Chapter 4: Assessing Results at Project Closure

Assessing Sovereign Guaranteed Operations at Closure

With the revamping of the Project Completion Report (PCR) system starting in 2013, the IDB completed the adaptation of its results measurement instruments according to the Development Effectiveness Framework (DEF). The DEF, through its focus on results measurement sets high standards, and allows for a better design of projects as well as providing a mechanism for their monitoring and evaluation.1

Why a New Project Completion Report System?

The PCR system in place prior to 2014 provided limited insight into project performance at completion, and little comparability across projects. The system classified IDB projects at closure according to self-assessment ratings, which were not based on quantitative, evidence-driven, or verifiable dimensions. The new system, designed in consultation with multiple stakeholders, addresses and improves on the weaknesses of the previous system. The new PCR was piloted in 2014 (see Box 4.1) and is scheduled for rollout in 2015.

Box 4.1

Piloting the New Project Completion Report

The new PCR system was tested and refined in a pilot run for 12 projects that spanned most of the IDB’s subregions and sectors of operation. The pilot included five projects in social protection and education, four in infrastructure and three in institutional capacity (see Table 4.1).

Findings from the pilot were incorporated into the new PCR system. For example, the list of questions used to assess the four core criteria at project completion was fine-tuned and the scoring criteria more specifically defined.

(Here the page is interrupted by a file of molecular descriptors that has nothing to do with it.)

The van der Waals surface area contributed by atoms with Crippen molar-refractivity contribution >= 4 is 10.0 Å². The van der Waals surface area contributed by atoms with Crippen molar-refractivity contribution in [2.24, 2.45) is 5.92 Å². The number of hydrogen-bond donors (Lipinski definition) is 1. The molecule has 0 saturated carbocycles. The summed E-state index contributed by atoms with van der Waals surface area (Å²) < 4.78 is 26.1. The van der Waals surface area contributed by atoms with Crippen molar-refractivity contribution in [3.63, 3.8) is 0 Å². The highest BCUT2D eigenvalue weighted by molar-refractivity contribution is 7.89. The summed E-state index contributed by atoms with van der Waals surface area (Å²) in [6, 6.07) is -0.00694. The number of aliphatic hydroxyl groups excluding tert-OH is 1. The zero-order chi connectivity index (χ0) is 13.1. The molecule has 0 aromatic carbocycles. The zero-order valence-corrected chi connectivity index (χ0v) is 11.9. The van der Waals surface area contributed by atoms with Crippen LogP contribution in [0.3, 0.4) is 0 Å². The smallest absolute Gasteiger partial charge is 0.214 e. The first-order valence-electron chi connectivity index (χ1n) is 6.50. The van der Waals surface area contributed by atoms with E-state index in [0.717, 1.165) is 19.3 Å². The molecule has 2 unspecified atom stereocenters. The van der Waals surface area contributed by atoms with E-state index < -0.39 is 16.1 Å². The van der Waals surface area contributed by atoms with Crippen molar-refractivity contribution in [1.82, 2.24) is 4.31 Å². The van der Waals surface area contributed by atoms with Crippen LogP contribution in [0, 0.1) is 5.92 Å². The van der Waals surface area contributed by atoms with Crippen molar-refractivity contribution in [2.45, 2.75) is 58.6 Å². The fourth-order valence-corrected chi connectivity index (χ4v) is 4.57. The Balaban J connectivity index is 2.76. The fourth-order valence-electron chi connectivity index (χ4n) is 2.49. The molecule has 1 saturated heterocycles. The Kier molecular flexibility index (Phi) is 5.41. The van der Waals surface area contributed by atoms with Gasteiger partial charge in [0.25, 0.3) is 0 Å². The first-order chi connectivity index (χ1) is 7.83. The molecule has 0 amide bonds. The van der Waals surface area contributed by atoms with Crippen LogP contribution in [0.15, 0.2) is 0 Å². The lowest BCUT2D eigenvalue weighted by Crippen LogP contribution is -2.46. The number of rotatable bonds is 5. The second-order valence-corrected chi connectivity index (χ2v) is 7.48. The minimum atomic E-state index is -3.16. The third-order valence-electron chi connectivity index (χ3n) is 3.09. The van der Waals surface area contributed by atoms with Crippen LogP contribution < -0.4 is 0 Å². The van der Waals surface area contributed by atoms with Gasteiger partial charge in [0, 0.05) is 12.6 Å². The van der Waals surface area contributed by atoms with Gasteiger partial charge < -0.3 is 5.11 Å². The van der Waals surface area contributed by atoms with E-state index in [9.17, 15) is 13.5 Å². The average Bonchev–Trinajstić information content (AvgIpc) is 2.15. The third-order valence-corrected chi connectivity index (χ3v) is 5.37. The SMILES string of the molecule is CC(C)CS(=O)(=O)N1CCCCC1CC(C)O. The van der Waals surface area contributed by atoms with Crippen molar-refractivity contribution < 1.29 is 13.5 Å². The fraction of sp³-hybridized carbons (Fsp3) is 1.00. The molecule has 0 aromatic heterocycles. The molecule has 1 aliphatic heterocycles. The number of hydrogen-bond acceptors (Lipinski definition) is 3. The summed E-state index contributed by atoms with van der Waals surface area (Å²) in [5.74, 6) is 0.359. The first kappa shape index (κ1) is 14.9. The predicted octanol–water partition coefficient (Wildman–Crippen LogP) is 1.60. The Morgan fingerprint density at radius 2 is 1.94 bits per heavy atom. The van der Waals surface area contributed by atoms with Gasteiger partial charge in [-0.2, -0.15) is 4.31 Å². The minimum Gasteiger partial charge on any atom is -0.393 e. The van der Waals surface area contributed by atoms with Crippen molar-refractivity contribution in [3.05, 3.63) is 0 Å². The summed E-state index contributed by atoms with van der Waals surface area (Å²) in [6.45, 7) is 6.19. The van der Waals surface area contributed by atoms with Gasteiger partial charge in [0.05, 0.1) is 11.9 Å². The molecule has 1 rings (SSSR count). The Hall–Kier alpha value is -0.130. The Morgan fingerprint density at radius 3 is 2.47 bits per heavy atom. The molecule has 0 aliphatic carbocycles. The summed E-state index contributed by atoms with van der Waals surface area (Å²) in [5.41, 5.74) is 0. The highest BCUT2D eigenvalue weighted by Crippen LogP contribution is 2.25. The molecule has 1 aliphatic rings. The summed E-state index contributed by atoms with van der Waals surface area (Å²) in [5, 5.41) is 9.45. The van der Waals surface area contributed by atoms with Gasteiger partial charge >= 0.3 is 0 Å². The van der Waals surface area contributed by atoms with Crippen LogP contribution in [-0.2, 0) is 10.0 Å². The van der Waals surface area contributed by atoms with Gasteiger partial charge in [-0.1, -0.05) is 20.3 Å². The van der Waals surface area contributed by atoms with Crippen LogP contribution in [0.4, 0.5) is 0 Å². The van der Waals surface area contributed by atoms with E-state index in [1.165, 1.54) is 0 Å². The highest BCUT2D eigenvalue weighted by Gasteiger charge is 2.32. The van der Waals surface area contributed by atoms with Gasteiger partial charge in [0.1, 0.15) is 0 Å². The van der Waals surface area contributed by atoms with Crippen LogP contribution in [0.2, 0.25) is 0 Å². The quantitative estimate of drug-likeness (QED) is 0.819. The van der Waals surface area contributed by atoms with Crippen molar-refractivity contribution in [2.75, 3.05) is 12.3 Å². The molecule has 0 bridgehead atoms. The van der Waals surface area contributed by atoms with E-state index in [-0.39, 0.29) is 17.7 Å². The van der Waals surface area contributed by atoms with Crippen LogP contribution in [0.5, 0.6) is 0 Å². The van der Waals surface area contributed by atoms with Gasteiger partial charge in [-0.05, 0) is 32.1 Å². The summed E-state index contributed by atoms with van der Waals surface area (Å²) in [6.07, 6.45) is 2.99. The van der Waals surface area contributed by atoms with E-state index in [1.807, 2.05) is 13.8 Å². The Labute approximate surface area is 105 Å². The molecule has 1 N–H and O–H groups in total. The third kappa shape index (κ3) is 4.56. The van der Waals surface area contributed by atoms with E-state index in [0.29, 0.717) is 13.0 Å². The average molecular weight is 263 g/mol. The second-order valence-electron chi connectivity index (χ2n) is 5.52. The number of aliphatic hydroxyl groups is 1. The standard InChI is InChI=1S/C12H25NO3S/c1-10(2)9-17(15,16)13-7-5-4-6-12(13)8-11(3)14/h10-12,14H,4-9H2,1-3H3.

The pilot of the new system demonstrated that the new PCR indicators allow for sizable variance and differentiation among projects that overperform versus those that underperform. Using the new system, it is possible to assess with more accuracy the achievement of results and objectives as well as the degree of efficiency and sustainability of the interventions.

The fact that the system is stringent enough to rate 33 percent of the sample as modest achievers with scores of around 0.6 shows that the standard for development effectiveness has risen under the new criteria.1 Only 25 percent of piloted projects were rated as high achievers with scores in the highest range of around 0.9. Looking ahead, once there is a critical mass of completed new PCRs, such cross-sectional comparison will also be possible for sectoral and geographical clusters. Detailed results of the PCRs from the pilot projects are presented in Table 4.2.

The high variation in the scores of the pilot projects, and the number with modest performance indicators, may be due in part to a significant portion of the projects analyzed having been designed and started before 2008, prior to implementation of the Development Effectiveness Framework (DEF). The project with the highest score in each sector started in 2008 or later, consistent with the notion that the DEF was developed precisely to design more evaluable interventions. This could mingle the negative effects of a more stringent methodology on the evaluation of pre-2008 projects and the positive effects of improved design, implementation, and monitoring that the DEF methodology could have had on post-2008 projects. Taking this into account, the new PCR system will only be applied to projects approved since 2009 and thus designed using the DEF and its associated development effectiveness matrix.

  1. For comparison, under the old PCR system, 76% of operations approved in 2014 were considered satisfactory in terms of development results.return